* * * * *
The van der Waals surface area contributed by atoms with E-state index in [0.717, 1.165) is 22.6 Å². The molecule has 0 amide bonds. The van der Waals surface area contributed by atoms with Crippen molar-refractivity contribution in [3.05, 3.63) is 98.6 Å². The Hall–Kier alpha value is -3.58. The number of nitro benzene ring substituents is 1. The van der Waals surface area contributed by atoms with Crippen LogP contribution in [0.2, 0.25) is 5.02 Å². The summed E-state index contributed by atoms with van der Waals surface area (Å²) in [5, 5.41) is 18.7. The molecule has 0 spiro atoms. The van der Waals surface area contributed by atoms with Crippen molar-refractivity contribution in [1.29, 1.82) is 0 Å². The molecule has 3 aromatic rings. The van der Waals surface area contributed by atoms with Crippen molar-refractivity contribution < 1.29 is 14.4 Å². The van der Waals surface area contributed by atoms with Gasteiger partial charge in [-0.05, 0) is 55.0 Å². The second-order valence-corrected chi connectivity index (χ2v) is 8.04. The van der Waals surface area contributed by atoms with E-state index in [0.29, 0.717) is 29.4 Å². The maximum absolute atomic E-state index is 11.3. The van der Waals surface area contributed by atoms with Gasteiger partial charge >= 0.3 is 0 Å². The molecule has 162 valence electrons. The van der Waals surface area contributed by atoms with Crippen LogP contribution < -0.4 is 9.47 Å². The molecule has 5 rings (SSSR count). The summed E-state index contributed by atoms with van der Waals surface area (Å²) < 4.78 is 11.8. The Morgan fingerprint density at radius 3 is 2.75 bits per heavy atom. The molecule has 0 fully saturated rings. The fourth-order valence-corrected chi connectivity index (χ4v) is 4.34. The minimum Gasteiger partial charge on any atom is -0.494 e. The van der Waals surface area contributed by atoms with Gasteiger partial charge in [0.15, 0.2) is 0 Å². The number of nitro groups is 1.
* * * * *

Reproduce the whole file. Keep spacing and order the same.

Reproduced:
The van der Waals surface area contributed by atoms with E-state index in [0.717, 1.165) is 22.6 Å². The molecule has 0 amide bonds. The van der Waals surface area contributed by atoms with Crippen molar-refractivity contribution in [3.05, 3.63) is 98.6 Å². The Hall–Kier alpha value is -3.58. The number of nitro benzene ring substituents is 1. The van der Waals surface area contributed by atoms with Crippen LogP contribution in [0.2, 0.25) is 5.02 Å². The summed E-state index contributed by atoms with van der Waals surface area (Å²) in [5, 5.41) is 18.7. The molecule has 0 spiro atoms. The van der Waals surface area contributed by atoms with Crippen molar-refractivity contribution in [1.29, 1.82) is 0 Å². The molecule has 3 aromatic rings. The van der Waals surface area contributed by atoms with Crippen molar-refractivity contribution < 1.29 is 14.4 Å². The van der Waals surface area contributed by atoms with Gasteiger partial charge in [-0.05, 0) is 55.0 Å². The second-order valence-corrected chi connectivity index (χ2v) is 8.04. The van der Waals surface area contributed by atoms with E-state index in [0.29, 0.717) is 29.4 Å². The maximum absolute atomic E-state index is 11.3. The van der Waals surface area contributed by atoms with Gasteiger partial charge >= 0.3 is 0 Å². The molecule has 162 valence electrons. The van der Waals surface area contributed by atoms with Crippen LogP contribution < -0.4 is 9.47 Å². The molecule has 5 rings (SSSR count). The summed E-state index contributed by atoms with van der Waals surface area (Å²) < 4.78 is 11.8. The Morgan fingerprint density at radius 3 is 2.75 bits per heavy atom. The molecule has 0 fully saturated rings. The fourth-order valence-corrected chi connectivity index (χ4v) is 4.34. The minimum Gasteiger partial charge on any atom is -0.494 e. The van der Waals surface area contributed by atoms with Gasteiger partial charge in [0.15, 0.2) is 0 Å². The number of nitro groups is 1.